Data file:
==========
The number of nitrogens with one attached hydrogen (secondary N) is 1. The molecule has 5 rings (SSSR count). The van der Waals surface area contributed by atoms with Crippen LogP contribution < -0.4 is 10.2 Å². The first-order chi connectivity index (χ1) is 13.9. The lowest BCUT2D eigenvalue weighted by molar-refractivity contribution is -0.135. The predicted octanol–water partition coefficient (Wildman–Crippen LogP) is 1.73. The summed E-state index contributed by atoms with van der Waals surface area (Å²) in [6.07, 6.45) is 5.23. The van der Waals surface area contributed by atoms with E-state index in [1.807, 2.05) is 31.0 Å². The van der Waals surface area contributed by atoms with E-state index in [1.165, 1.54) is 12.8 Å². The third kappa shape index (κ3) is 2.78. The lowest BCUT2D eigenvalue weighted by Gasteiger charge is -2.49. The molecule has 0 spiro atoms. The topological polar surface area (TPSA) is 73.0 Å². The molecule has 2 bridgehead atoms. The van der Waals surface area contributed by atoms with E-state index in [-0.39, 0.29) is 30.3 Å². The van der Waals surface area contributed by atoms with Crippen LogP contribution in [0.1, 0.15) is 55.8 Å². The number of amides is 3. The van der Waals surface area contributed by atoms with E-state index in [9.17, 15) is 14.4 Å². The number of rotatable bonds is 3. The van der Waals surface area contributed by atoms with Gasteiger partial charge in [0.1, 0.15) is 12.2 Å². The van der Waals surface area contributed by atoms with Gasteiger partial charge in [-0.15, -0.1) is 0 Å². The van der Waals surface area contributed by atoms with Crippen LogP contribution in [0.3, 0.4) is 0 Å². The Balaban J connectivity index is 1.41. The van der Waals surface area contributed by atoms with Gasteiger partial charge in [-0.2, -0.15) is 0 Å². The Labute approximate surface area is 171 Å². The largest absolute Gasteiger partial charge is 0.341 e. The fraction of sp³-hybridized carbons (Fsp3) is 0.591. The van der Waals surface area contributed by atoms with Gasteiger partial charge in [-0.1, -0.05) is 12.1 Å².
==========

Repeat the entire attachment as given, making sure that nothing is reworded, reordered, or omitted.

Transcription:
The number of nitrogens with one attached hydrogen (secondary N) is 1. The molecule has 5 rings (SSSR count). The van der Waals surface area contributed by atoms with Crippen LogP contribution < -0.4 is 10.2 Å². The first-order chi connectivity index (χ1) is 13.9. The lowest BCUT2D eigenvalue weighted by molar-refractivity contribution is -0.135. The predicted octanol–water partition coefficient (Wildman–Crippen LogP) is 1.73. The summed E-state index contributed by atoms with van der Waals surface area (Å²) in [6.07, 6.45) is 5.23. The van der Waals surface area contributed by atoms with E-state index in [1.807, 2.05) is 31.0 Å². The van der Waals surface area contributed by atoms with E-state index in [1.165, 1.54) is 12.8 Å². The third kappa shape index (κ3) is 2.78. The lowest BCUT2D eigenvalue weighted by Gasteiger charge is -2.49. The molecule has 0 spiro atoms. The topological polar surface area (TPSA) is 73.0 Å². The molecule has 2 bridgehead atoms. The van der Waals surface area contributed by atoms with E-state index in [-0.39, 0.29) is 30.3 Å². The van der Waals surface area contributed by atoms with Crippen LogP contribution in [0.1, 0.15) is 55.8 Å². The number of amides is 3. The van der Waals surface area contributed by atoms with E-state index in [9.17, 15) is 14.4 Å². The number of rotatable bonds is 3. The van der Waals surface area contributed by atoms with Gasteiger partial charge in [0.1, 0.15) is 12.2 Å². The van der Waals surface area contributed by atoms with Gasteiger partial charge in [-0.15, -0.1) is 0 Å². The van der Waals surface area contributed by atoms with Crippen LogP contribution in [0.3, 0.4) is 0 Å². The Balaban J connectivity index is 1.41. The van der Waals surface area contributed by atoms with Gasteiger partial charge in [-0.2, -0.15) is 0 Å². The Labute approximate surface area is 171 Å². The largest absolute Gasteiger partial charge is 0.341 e. The fraction of sp³-hybridized carbons (Fsp3) is 0.591. The van der Waals surface area contributed by atoms with Gasteiger partial charge in [-0.1, -0.05) is 12.1 Å².